That said, the death of that character being so firmly written and out in the world in published form has presented me, as the author, with a bit of a dilemma. Ever since he first appeared on the page – and hijacked the story, pushing it onto a different and more interesting path than my original rather pedestrian ideas – I’ve wanted to write his story as well. He’s such a strong character, with an infectious charm and light-hearted view of life that I’d love to write it in a similar way to UNDER LEADEN SKIES, as the character’s own memoir, but with the ending I’ve already written to his life, it’s taken me a while to work out how to do that without delving into the world of ghosts or suchlike. I think I’ve finally found a solution, though, and in time I hope to share the resulting tale with you as well.
All the work I’ve done so far on the sequel has confirmed one thing in my mind: I really regret giving Teddy’s grandfather a title other than “Mr”! Pass the Debrett’s, would you?
*Anyone who has read UNDER LEADEN SKIES will know which character I am referring to.
Barry Brennessel’s original story ANH SANG, which appeared in our Great War anthology A PRIDE OF POPPIES, left many of us wanting more – including reviewer Kazza K from On Top Down Under reviews. We were delighted (though we have to admit not overly surprised) to find that she was not disappointed in Barry’s novella-length development of this heart-wrenching story.
It’s sublime writing, so authentic and beautiful. … Barry Brennessel knows how to write innocent and tender love juxtaposed against a tough time, particularly first love. He has an ability to write characters that speak to me on such a visceral level, just like Minh and Thao did.
It is probably redundant to say that we are in full agreement with this 5-star review. Thank you, Kazza!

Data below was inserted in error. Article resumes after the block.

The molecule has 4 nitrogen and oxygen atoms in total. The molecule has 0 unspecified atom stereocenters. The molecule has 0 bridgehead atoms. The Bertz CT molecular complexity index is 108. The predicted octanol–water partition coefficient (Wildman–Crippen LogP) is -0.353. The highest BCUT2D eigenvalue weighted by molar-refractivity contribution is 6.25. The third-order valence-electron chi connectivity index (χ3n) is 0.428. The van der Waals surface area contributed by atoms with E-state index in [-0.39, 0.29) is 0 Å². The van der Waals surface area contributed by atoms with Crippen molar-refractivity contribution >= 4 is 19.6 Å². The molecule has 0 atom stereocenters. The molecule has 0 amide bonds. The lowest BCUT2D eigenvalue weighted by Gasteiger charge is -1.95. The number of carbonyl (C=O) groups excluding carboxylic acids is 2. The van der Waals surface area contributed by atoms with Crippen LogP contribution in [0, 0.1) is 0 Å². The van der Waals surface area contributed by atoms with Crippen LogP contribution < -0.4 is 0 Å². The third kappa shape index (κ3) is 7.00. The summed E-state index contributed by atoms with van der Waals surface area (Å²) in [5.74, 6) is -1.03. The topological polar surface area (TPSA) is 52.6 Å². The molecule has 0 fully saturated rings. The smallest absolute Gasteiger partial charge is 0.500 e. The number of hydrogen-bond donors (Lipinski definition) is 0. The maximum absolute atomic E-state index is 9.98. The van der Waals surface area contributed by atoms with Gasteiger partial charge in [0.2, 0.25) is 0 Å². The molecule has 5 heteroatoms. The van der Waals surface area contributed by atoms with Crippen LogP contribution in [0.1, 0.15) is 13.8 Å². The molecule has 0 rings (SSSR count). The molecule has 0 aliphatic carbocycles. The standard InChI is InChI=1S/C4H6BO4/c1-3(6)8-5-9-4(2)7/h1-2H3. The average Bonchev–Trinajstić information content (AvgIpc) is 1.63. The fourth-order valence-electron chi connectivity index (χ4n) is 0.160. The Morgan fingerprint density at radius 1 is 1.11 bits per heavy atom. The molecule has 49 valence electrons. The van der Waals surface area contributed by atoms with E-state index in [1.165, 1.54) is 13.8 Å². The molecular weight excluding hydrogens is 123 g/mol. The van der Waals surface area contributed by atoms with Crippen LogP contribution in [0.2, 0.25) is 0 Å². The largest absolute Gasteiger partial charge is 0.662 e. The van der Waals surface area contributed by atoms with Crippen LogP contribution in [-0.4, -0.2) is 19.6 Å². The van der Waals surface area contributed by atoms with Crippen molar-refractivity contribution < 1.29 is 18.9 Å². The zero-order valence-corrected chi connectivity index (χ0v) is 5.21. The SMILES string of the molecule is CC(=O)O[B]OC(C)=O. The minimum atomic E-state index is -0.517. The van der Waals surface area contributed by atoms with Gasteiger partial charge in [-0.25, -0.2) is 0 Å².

“Good times and bum times, I’ve seen them all
And, my dear, I’m still here”
As you will no doubt remember, we announced a year ago that we were intending to scale back operations and discontinue publishing altogether from 1 May 2018. We cited changing family circumstances as the main reason.
A lot of different factors combined in the making of our original decision. Julie – our youngest and most energetic team member – had plans to retire from her day job and return, with her other half, to live near their families in Australia. We didn’t think we were likely to manage very well for long without her, especially as Fiona’s age begins with a 6 and Morgan’s with a 7 and we’re both slowing down a little bit. Plus, as we mentioned, we have family members to look after and our own health has started to be somewhat unpredictable into the bargain.
So, it seemed that a decorous retirement was in order. We made plans for it. We told people what we were doing. We put our metaphorical house in order, wrapped up loose ends, organised a last AGM and got ready to say a tearful ‘goodbye’.
And that, of course, was precisely when someone came along with a thoroughly serious and sensible plan to take over the business and carry it forward in our absence. We know that their aims and ours are very much in aligment when it comes to quality and customer service, and we’re sure they’ve got all the necessary skills, experience and confidence to continue building the Press’s profile in just the way we would have loved to do ourselves – if only we’d started slightly earlier in life, or had just a little bit more energy!
We’re not going into any more detail than that just yet. When we’re ready, we’ll make a formal announcement and let our new team introduce themselves properly. In the meantime we’re going to continue producing newsletters, updating this blog, and maintaining our social media presence, but we won’t be publishing anything new until early 2019. We will be open for submissions again as from 1 June 2018 – please see our website for more information. Fiona will also be attending UK Meet 2018 to hear pitches in person; details will appear here as soon as they are available.